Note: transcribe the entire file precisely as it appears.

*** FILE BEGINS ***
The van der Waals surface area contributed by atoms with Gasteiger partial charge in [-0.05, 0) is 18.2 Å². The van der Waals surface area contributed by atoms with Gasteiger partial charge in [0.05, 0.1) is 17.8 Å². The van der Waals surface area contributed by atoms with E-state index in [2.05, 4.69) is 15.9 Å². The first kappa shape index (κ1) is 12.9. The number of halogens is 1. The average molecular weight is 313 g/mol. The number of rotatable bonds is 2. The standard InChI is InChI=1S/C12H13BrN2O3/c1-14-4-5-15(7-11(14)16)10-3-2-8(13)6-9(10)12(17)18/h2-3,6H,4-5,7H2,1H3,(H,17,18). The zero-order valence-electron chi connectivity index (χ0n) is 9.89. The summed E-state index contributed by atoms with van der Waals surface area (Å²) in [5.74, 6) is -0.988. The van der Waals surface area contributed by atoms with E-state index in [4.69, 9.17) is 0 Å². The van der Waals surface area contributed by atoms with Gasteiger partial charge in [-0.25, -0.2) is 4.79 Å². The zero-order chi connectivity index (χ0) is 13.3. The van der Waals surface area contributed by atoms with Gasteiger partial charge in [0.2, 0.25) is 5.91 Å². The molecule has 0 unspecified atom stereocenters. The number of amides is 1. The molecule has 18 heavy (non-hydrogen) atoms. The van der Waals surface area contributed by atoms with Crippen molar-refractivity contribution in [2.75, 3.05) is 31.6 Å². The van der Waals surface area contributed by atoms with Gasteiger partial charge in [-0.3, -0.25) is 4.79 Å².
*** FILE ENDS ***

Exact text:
The van der Waals surface area contributed by atoms with Gasteiger partial charge in [-0.05, 0) is 18.2 Å². The van der Waals surface area contributed by atoms with Gasteiger partial charge in [0.05, 0.1) is 17.8 Å². The van der Waals surface area contributed by atoms with E-state index in [2.05, 4.69) is 15.9 Å². The first kappa shape index (κ1) is 12.9. The number of halogens is 1. The average molecular weight is 313 g/mol. The number of rotatable bonds is 2. The standard InChI is InChI=1S/C12H13BrN2O3/c1-14-4-5-15(7-11(14)16)10-3-2-8(13)6-9(10)12(17)18/h2-3,6H,4-5,7H2,1H3,(H,17,18). The zero-order valence-electron chi connectivity index (χ0n) is 9.89. The summed E-state index contributed by atoms with van der Waals surface area (Å²) in [5.74, 6) is -0.988. The van der Waals surface area contributed by atoms with E-state index in [4.69, 9.17) is 0 Å². The van der Waals surface area contributed by atoms with Gasteiger partial charge in [-0.25, -0.2) is 4.79 Å². The zero-order chi connectivity index (χ0) is 13.3. The van der Waals surface area contributed by atoms with Gasteiger partial charge in [0.2, 0.25) is 5.91 Å². The molecule has 0 unspecified atom stereocenters. The number of amides is 1. The molecule has 18 heavy (non-hydrogen) atoms. The van der Waals surface area contributed by atoms with Crippen molar-refractivity contribution in [2.75, 3.05) is 31.6 Å². The van der Waals surface area contributed by atoms with Gasteiger partial charge in [-0.3, -0.25) is 4.79 Å².